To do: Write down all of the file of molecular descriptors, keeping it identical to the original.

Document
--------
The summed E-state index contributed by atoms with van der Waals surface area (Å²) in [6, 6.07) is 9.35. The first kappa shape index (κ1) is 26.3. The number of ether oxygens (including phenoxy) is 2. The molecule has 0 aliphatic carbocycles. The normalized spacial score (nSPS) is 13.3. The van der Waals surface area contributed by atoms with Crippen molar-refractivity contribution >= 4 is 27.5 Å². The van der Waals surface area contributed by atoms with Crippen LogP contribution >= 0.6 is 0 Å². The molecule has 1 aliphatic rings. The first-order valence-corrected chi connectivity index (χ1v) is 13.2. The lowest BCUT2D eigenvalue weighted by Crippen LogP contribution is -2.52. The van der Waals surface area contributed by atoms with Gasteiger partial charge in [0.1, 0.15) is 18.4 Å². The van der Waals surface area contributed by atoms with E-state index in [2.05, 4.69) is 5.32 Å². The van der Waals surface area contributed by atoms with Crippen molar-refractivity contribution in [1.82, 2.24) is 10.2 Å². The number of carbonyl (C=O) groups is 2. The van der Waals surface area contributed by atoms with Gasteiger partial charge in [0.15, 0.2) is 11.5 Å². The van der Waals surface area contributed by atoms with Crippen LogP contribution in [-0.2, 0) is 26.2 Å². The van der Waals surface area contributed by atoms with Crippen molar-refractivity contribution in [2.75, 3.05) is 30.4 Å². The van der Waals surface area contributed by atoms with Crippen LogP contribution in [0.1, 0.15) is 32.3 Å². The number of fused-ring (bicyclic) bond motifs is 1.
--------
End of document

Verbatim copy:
The summed E-state index contributed by atoms with van der Waals surface area (Å²) in [6, 6.07) is 9.35. The first kappa shape index (κ1) is 26.3. The number of ether oxygens (including phenoxy) is 2. The molecule has 0 aliphatic carbocycles. The normalized spacial score (nSPS) is 13.3. The van der Waals surface area contributed by atoms with Crippen molar-refractivity contribution >= 4 is 27.5 Å². The van der Waals surface area contributed by atoms with Crippen LogP contribution >= 0.6 is 0 Å². The molecule has 1 aliphatic rings. The first-order valence-corrected chi connectivity index (χ1v) is 13.2. The lowest BCUT2D eigenvalue weighted by Crippen LogP contribution is -2.52. The van der Waals surface area contributed by atoms with Gasteiger partial charge in [0.1, 0.15) is 18.4 Å². The van der Waals surface area contributed by atoms with E-state index in [2.05, 4.69) is 5.32 Å². The van der Waals surface area contributed by atoms with Crippen molar-refractivity contribution in [1.82, 2.24) is 10.2 Å². The number of carbonyl (C=O) groups is 2. The van der Waals surface area contributed by atoms with Gasteiger partial charge in [0.15, 0.2) is 11.5 Å². The van der Waals surface area contributed by atoms with Crippen LogP contribution in [-0.2, 0) is 26.2 Å². The van der Waals surface area contributed by atoms with Crippen molar-refractivity contribution in [2.75, 3.05) is 30.4 Å². The van der Waals surface area contributed by atoms with Crippen LogP contribution in [0.1, 0.15) is 32.3 Å². The number of fused-ring (bicyclic) bond motifs is 1.